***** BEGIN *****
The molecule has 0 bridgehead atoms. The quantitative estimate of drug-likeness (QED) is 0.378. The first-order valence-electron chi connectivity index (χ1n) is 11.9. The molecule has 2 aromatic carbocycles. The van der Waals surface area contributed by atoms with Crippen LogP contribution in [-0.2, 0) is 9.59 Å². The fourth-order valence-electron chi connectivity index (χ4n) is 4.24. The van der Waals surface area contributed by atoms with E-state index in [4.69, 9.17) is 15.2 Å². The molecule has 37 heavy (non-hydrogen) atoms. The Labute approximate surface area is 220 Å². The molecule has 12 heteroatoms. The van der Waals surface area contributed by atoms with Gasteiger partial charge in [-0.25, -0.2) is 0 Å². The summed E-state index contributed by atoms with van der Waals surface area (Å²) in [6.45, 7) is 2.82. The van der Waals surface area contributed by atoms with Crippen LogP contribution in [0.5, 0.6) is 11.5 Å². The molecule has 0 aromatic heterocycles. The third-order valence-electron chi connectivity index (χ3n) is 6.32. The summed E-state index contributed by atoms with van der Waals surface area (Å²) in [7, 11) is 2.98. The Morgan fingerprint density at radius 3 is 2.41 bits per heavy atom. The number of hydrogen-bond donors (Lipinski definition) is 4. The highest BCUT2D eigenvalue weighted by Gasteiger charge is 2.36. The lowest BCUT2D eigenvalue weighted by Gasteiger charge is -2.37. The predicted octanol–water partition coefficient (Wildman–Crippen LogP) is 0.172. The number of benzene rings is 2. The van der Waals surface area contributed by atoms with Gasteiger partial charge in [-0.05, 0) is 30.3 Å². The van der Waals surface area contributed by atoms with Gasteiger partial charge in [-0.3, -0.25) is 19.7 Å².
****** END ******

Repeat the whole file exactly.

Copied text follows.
The molecule has 0 bridgehead atoms. The quantitative estimate of drug-likeness (QED) is 0.378. The first-order valence-electron chi connectivity index (χ1n) is 11.9. The molecule has 2 aromatic carbocycles. The van der Waals surface area contributed by atoms with Crippen LogP contribution in [-0.2, 0) is 9.59 Å². The fourth-order valence-electron chi connectivity index (χ4n) is 4.24. The van der Waals surface area contributed by atoms with E-state index in [4.69, 9.17) is 15.2 Å². The molecule has 37 heavy (non-hydrogen) atoms. The Labute approximate surface area is 220 Å². The molecule has 12 heteroatoms. The van der Waals surface area contributed by atoms with Gasteiger partial charge in [-0.25, -0.2) is 0 Å². The summed E-state index contributed by atoms with van der Waals surface area (Å²) in [6.45, 7) is 2.82. The van der Waals surface area contributed by atoms with Crippen LogP contribution in [0.5, 0.6) is 11.5 Å². The molecule has 0 aromatic heterocycles. The third-order valence-electron chi connectivity index (χ3n) is 6.32. The summed E-state index contributed by atoms with van der Waals surface area (Å²) in [7, 11) is 2.98. The Morgan fingerprint density at radius 3 is 2.41 bits per heavy atom. The number of hydrogen-bond donors (Lipinski definition) is 4. The highest BCUT2D eigenvalue weighted by Gasteiger charge is 2.36. The lowest BCUT2D eigenvalue weighted by Gasteiger charge is -2.37. The predicted octanol–water partition coefficient (Wildman–Crippen LogP) is 0.172. The number of benzene rings is 2. The van der Waals surface area contributed by atoms with Gasteiger partial charge in [-0.05, 0) is 30.3 Å². The van der Waals surface area contributed by atoms with Gasteiger partial charge in [-0.3, -0.25) is 19.7 Å².